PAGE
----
Curiosity Rover Collects Fourth Scoop of Martian Soil
The Chemistry and Camera (ChemCam)
instrument on NASA's Mars rover
Curiosity used its laser and
spectrometers to examine what
chemical elements are in a drift
of Martian sand during the mission's
74th Martian day, or sol (Oct. 20,
This pair of images from ChemCam's
remote micro-imager shows the target,
called "Crestaurum," before and after
it was zapped 30 times by the
instrument's laser. The dark pit
created by the repeated laser hits is
about one-eighth of an inch (3 millimeters)
across. Crestaurum is within the "Rocknest"
patch of windblown dust and sand. It was
selected as a target surfaced with fine-
grain sand. The distance to the target from
the ChemCam instrument at the top of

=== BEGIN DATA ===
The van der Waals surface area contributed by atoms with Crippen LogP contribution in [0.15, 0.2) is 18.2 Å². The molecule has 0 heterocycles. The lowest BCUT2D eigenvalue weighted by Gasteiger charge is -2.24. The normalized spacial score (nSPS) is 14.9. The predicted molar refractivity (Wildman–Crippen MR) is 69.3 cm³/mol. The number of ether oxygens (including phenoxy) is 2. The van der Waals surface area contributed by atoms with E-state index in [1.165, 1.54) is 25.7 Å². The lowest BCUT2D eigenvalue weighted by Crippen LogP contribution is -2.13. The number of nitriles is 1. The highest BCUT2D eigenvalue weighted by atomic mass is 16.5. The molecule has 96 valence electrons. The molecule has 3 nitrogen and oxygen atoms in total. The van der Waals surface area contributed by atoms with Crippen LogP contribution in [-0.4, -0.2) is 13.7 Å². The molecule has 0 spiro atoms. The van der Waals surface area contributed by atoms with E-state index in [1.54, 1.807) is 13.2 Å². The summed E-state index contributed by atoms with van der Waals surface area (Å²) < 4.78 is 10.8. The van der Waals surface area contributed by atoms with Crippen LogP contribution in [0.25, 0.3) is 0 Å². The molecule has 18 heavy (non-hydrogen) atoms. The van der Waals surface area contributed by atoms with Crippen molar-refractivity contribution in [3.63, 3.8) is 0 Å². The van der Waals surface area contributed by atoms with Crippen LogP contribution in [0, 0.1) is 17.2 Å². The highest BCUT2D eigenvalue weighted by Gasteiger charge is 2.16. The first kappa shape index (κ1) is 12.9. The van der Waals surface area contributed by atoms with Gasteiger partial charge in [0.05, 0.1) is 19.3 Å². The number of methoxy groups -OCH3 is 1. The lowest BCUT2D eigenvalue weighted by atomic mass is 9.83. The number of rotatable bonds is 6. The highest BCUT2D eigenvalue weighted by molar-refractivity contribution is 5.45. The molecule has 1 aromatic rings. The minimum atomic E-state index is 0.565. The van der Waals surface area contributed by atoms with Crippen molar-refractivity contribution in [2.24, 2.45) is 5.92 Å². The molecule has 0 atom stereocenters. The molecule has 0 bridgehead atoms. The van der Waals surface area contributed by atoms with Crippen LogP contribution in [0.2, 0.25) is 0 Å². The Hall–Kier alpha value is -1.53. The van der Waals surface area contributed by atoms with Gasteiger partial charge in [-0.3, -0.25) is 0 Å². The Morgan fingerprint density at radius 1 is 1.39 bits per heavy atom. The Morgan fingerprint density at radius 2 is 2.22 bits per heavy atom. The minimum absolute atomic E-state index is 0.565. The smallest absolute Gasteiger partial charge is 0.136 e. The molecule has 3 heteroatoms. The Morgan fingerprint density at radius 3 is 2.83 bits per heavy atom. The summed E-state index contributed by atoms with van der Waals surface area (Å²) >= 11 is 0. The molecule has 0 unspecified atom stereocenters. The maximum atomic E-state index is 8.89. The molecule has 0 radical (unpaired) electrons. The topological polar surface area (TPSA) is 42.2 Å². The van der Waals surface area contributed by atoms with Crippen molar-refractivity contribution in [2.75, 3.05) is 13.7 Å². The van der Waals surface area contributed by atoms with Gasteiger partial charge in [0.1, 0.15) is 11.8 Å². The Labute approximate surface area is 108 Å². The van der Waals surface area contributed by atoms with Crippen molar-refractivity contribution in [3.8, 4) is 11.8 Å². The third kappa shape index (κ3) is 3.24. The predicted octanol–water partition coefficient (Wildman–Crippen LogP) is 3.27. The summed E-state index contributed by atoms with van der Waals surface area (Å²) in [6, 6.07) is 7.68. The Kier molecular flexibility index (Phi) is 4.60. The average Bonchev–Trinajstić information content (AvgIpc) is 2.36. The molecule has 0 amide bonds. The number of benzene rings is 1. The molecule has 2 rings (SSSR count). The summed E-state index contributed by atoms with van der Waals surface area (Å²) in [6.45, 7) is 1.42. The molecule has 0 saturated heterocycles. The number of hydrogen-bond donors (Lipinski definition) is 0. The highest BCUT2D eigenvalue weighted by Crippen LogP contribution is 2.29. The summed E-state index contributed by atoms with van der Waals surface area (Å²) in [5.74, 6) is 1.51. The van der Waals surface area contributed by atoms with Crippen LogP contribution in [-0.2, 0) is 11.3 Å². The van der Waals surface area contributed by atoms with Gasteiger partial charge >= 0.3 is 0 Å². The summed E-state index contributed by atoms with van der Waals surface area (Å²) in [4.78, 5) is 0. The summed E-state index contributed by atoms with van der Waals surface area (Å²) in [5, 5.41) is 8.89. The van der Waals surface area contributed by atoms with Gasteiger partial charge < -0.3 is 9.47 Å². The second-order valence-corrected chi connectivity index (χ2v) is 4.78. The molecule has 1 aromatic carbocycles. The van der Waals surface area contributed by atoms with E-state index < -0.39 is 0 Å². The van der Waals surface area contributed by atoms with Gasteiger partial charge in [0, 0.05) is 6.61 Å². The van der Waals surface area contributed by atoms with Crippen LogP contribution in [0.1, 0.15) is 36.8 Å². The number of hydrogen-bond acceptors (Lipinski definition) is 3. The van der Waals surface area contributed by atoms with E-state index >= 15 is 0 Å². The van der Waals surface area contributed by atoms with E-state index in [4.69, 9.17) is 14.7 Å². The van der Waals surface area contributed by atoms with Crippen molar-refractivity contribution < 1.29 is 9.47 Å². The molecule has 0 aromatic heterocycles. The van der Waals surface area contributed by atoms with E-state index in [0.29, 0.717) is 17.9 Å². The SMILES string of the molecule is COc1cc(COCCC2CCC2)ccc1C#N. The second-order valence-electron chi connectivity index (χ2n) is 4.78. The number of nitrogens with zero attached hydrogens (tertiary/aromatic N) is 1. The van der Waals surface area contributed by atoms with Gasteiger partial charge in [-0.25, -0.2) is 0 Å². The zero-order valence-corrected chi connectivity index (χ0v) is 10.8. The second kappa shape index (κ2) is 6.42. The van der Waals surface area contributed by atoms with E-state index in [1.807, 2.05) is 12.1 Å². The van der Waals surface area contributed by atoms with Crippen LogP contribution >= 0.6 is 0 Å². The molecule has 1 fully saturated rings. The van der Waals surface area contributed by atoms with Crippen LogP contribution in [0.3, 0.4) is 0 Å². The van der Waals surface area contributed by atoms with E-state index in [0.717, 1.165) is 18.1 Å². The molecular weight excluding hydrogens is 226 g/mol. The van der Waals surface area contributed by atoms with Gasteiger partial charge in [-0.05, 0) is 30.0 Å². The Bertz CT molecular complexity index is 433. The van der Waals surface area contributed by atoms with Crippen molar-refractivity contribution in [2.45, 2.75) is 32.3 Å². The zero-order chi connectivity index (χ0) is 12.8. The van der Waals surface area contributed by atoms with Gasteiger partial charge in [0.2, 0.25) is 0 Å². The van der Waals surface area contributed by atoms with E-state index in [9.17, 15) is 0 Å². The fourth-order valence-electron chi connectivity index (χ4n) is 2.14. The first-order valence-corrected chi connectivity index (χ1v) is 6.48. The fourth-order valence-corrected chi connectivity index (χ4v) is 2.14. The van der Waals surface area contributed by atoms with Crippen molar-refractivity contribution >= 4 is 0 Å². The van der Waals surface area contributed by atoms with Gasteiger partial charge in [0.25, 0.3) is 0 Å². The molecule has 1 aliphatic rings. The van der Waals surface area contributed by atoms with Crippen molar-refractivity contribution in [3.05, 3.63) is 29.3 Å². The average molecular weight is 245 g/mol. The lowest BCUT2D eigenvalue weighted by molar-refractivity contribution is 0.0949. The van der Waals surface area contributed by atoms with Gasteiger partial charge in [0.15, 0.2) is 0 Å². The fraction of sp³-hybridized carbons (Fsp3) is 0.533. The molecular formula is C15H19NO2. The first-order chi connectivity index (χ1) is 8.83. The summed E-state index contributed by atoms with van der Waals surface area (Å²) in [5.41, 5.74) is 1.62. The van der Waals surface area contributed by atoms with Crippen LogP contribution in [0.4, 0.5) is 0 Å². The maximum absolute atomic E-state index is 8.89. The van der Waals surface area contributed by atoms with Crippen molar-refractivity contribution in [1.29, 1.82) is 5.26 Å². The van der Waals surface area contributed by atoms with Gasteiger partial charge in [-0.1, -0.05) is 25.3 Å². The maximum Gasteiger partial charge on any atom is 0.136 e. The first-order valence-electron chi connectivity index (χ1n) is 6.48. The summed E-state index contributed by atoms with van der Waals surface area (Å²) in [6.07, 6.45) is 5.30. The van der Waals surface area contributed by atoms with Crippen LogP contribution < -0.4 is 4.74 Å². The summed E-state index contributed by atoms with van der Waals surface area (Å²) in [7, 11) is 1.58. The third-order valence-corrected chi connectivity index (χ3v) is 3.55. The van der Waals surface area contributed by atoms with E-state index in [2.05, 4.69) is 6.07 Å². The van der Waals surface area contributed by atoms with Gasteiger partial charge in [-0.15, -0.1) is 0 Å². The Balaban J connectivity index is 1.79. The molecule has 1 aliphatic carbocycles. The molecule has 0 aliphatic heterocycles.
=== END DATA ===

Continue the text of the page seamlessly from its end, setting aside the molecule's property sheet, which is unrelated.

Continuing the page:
Curiosity's mast was 8 feet and 10 inches
Image credit: NASA/JPL-Caltech/LANL/CNES/
› Larger view
Curiosity collected this fourth scoop of soil on Sol 74 (Oct. 20). A later scoop will become the first delivered to the Sample Analysis at Mars (SAM) instrument. While continuing with scooping activities at the "Rocknest" site, the rover also has been examining surroundings with the Chemistry and Camera (ChemCam) and Mast Camera (Mastcam) instruments, and monitoring environmental conditions with the Radiation Assessment Detector (RAD), Rover Environmental Monitoring Station (REMS) and Dynamic Albedo of Neutrons (DAN) instruments of its science payload.
Sol 75, in Mars local mean solar time at Gale Crater, ended at 8:58 a.m. Oct. 22, PDT (11:58 a.m., EDT).
Guy Webster 818-354-6278
Jet Propulsion Laboratory, Pasadena, Calif.